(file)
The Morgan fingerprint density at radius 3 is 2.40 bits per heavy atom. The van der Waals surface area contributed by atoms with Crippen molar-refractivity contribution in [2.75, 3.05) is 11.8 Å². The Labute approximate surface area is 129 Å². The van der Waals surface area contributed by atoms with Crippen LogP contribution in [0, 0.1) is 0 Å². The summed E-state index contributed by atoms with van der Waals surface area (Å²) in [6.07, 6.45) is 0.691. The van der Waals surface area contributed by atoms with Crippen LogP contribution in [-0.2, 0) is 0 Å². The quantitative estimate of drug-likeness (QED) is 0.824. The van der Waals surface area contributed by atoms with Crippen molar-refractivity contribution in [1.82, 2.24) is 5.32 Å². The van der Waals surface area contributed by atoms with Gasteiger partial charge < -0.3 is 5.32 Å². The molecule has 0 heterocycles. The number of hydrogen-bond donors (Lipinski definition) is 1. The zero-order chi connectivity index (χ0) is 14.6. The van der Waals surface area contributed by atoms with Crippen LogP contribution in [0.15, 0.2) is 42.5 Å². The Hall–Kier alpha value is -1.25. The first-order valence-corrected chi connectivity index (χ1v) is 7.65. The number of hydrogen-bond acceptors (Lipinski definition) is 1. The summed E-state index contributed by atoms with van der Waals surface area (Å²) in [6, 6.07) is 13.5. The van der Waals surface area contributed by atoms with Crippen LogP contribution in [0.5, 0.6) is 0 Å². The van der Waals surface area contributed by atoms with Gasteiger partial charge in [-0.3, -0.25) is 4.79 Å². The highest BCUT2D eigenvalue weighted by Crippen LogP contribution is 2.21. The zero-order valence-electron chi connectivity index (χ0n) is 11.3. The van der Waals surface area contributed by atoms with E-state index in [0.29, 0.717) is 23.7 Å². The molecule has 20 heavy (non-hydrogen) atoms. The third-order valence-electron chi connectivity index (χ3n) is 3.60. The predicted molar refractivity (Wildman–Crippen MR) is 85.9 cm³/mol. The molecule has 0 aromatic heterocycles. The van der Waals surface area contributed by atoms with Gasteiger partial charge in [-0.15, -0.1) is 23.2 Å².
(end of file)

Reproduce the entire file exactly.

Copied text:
The Morgan fingerprint density at radius 3 is 2.40 bits per heavy atom. The van der Waals surface area contributed by atoms with Crippen molar-refractivity contribution in [2.75, 3.05) is 11.8 Å². The Labute approximate surface area is 129 Å². The van der Waals surface area contributed by atoms with Crippen LogP contribution in [0, 0.1) is 0 Å². The summed E-state index contributed by atoms with van der Waals surface area (Å²) in [6.07, 6.45) is 0.691. The van der Waals surface area contributed by atoms with Crippen LogP contribution in [-0.2, 0) is 0 Å². The quantitative estimate of drug-likeness (QED) is 0.824. The van der Waals surface area contributed by atoms with Crippen molar-refractivity contribution in [1.82, 2.24) is 5.32 Å². The van der Waals surface area contributed by atoms with Gasteiger partial charge < -0.3 is 5.32 Å². The molecule has 0 heterocycles. The number of hydrogen-bond donors (Lipinski definition) is 1. The zero-order chi connectivity index (χ0) is 14.6. The van der Waals surface area contributed by atoms with Crippen LogP contribution in [0.15, 0.2) is 42.5 Å². The Hall–Kier alpha value is -1.25. The first-order valence-corrected chi connectivity index (χ1v) is 7.65. The number of hydrogen-bond acceptors (Lipinski definition) is 1. The summed E-state index contributed by atoms with van der Waals surface area (Å²) in [6, 6.07) is 13.5. The van der Waals surface area contributed by atoms with Crippen LogP contribution in [0.5, 0.6) is 0 Å². The van der Waals surface area contributed by atoms with Gasteiger partial charge in [-0.3, -0.25) is 4.79 Å². The highest BCUT2D eigenvalue weighted by Crippen LogP contribution is 2.21. The zero-order valence-electron chi connectivity index (χ0n) is 11.3. The van der Waals surface area contributed by atoms with E-state index in [0.29, 0.717) is 23.7 Å². The molecule has 20 heavy (non-hydrogen) atoms. The third-order valence-electron chi connectivity index (χ3n) is 3.60. The predicted molar refractivity (Wildman–Crippen MR) is 85.9 cm³/mol. The molecule has 0 aromatic heterocycles. The van der Waals surface area contributed by atoms with Gasteiger partial charge in [-0.15, -0.1) is 23.2 Å².